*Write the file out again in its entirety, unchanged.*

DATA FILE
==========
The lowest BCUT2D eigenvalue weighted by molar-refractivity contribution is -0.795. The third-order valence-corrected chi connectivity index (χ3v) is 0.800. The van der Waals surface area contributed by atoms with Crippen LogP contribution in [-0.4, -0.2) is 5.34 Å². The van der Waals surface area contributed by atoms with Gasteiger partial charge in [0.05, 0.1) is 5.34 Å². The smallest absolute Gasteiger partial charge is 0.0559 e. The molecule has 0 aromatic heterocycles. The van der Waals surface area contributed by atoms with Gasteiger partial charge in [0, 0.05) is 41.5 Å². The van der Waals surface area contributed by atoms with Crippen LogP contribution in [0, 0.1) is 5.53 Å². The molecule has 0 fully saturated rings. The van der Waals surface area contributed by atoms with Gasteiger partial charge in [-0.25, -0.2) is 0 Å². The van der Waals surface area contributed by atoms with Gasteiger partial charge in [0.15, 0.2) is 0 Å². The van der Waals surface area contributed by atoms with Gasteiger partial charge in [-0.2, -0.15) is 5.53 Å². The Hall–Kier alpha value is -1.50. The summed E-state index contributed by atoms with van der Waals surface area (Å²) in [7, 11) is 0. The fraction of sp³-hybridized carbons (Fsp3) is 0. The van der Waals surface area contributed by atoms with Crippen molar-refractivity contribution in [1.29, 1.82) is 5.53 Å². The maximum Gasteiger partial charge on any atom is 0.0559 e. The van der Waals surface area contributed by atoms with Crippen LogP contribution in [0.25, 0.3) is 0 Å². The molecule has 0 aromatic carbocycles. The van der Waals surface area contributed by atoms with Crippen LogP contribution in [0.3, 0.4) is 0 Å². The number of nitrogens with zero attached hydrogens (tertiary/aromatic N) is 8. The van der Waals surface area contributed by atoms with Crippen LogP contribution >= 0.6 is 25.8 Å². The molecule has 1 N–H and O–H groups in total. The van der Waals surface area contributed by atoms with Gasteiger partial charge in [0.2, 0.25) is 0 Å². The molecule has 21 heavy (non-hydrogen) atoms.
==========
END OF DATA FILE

The lowest BCUT2D eigenvalue weighted by molar-refractivity contribution is -0.795. The third-order valence-corrected chi connectivity index (χ3v) is 0.800. The van der Waals surface area contributed by atoms with Crippen LogP contribution in [-0.4, -0.2) is 5.34 Å². The van der Waals surface area contributed by atoms with Gasteiger partial charge in [0.05, 0.1) is 5.34 Å². The smallest absolute Gasteiger partial charge is 0.0559 e. The molecule has 0 aromatic heterocycles. The van der Waals surface area contributed by atoms with Gasteiger partial charge in [0, 0.05) is 41.5 Å². The van der Waals surface area contributed by atoms with Crippen LogP contribution in [0, 0.1) is 5.53 Å². The molecule has 0 fully saturated rings. The van der Waals surface area contributed by atoms with Gasteiger partial charge in [-0.25, -0.2) is 0 Å². The van der Waals surface area contributed by atoms with Gasteiger partial charge in [0.15, 0.2) is 0 Å². The van der Waals surface area contributed by atoms with Gasteiger partial charge in [-0.2, -0.15) is 5.53 Å². The Hall–Kier alpha value is -1.50. The summed E-state index contributed by atoms with van der Waals surface area (Å²) in [7, 11) is 0. The fraction of sp³-hybridized carbons (Fsp3) is 0. The van der Waals surface area contributed by atoms with Crippen molar-refractivity contribution in [1.29, 1.82) is 5.53 Å². The maximum Gasteiger partial charge on any atom is 0.0559 e. The van der Waals surface area contributed by atoms with Crippen LogP contribution in [0.25, 0.3) is 0 Å². The molecule has 0 aromatic carbocycles. The van der Waals surface area contributed by atoms with Crippen LogP contribution in [0.3, 0.4) is 0 Å². The number of nitrogens with zero attached hydrogens (tertiary/aromatic N) is 8. The van der Waals surface area contributed by atoms with Crippen LogP contribution >= 0.6 is 25.8 Å². The molecule has 1 N–H and O–H groups in total. The van der Waals surface area contributed by atoms with Gasteiger partial charge in [0.2, 0.25) is 0 Å². The molecule has 21 heavy (non-hydrogen) atoms.